Maysville Honest Film Review

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Our main character in Maysville is being held back by such a terrible incident that it’s hard to understand how a movie can take off after something like this. As a filmmaker, you have a challenge where you have to follow a dramatic turning point that can redeem a character with such a heavy burden. Leslie Goyette achieves this goal with an ease that is not so common in today’s cinema. It’s not that they easily forget the events of the past. It’s just that moving forward is sometimes not such a beautiful picture.

At least that’s what we get from Teddy Rogers, a boy who lost his best friend Willy in an accident that could have been prevented. Plagued by feelings of guilt, Teddy tests himself and also everyone around him. Willie’s father, an abusive monster, kidnaps Teddy and takes him with him. His mother is desperately trying to prevent this, but Teddy’s admission is hard to beat.

Years pass and Teddy is still in an abusive relationship. Hard work and roughness are part of her everyday life until she decides enough is enough. He flees to the city of Maysville, where he finds love and an honest job. However, inner demons are hard to let go of. Teddy’s burden hasn’t gone away, and when people from his past show up, he decides to face them once and for all.

This coming-of-age movie is full of emotional ups and downs and melodramatic intersections. That’s exactly how a movie like this should go. However, Maysville is also playing in a different territory, which is as risky as it is gender-dissonant. Or so it seems. Goyette is decisive with her approach to making Maysville a slow-paced thriller that never exaggerates the patterns of this genre. It’s just that Teddy’s character demands it, and the director is confident enough to steer the film towards something more exciting than one might expect.

Without the very good performances it wouldn’t work. From Forrest Campbell as Willy to Brian Sutherland as Buck, Willy’s father. They are surprisingly accurate in performances that do not quite recall independent cinema. You owe it to a good director. But, ultimately, it’s Kevin Mayr’s chance to shine. The young actor assumes his role organically, almost too sincerely. As the film enters its third act and her character demands a change of subject, Mayr dominates every scene she finds herself in.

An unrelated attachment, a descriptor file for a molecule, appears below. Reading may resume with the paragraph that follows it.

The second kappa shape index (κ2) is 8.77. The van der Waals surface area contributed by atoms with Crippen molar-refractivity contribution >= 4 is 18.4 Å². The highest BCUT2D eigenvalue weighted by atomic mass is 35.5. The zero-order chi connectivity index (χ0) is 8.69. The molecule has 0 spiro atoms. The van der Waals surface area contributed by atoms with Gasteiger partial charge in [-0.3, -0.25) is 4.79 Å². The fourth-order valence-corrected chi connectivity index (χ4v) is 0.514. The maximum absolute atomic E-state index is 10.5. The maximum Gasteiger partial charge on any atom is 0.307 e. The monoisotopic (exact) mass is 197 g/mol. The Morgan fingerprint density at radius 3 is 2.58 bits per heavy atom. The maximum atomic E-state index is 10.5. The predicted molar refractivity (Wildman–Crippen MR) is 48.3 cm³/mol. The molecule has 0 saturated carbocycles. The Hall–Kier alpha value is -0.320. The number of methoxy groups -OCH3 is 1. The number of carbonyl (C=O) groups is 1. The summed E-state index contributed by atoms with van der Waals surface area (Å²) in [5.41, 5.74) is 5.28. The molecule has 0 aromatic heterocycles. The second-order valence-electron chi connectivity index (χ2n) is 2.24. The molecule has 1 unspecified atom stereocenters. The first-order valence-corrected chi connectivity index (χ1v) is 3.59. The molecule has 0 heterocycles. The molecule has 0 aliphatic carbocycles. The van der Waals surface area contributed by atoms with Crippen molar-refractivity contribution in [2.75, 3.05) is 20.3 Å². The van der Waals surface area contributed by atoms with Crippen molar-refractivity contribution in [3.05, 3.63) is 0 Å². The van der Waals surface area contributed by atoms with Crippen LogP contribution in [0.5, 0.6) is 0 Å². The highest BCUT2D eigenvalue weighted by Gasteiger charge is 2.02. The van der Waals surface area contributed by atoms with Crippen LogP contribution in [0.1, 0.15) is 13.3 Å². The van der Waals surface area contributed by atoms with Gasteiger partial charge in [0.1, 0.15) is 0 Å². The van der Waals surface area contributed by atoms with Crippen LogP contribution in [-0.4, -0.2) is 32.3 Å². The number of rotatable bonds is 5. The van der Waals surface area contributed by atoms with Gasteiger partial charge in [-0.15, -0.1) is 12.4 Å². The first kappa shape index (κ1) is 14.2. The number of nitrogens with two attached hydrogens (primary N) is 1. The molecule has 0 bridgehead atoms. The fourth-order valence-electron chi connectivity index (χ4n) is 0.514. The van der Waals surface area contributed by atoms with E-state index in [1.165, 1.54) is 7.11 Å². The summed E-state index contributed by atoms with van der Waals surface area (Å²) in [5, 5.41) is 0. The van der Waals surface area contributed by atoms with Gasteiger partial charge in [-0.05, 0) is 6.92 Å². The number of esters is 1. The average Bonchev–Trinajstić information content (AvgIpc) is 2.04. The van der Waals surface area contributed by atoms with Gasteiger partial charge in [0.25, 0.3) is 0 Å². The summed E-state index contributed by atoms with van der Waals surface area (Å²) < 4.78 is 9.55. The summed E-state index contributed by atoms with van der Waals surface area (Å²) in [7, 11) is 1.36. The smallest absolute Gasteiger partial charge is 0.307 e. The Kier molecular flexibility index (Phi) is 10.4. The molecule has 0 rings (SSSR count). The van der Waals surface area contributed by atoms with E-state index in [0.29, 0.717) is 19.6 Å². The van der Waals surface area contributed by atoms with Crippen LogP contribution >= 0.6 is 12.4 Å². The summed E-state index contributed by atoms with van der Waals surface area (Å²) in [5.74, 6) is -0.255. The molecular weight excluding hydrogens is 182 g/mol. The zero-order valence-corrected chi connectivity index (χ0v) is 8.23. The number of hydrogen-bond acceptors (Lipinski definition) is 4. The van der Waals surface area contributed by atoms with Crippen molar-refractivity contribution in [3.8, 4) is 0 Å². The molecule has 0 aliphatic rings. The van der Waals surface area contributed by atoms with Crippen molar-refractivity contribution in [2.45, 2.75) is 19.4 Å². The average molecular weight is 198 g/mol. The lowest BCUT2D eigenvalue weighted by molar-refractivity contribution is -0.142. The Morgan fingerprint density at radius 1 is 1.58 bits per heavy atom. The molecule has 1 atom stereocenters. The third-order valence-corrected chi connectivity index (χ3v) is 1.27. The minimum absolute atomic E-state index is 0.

Maysville starts out as an innocent story and bluntly turns the boards into something darker and grimmer. But Goyette grabs the story and insists that the main character find justice if necessary. At least he doesn’t overdo it with the drama and Maysville gets away from a boring formulaic center. In fact, he gets carried away and breaks expectations. When the third act comes and the movie takes its final turn, you’ll see what I mean.

Set in Appalachia, Maysville is an honest interpretation of a morally disturbed story that steers clear of the complexity of the characters. It’s pretty simple if you think about it. It’s a story about growing up in the midst of difficulties and tragedies. But it’s also a compelling film about being able to forgive the seemingly unforgivable.

In Maysville, you feel things like in the movies back then. I don’t know Goyette’s intention with the script, but if that’s what she was looking for, then she’s a winner, and I’d like to see what she does next.

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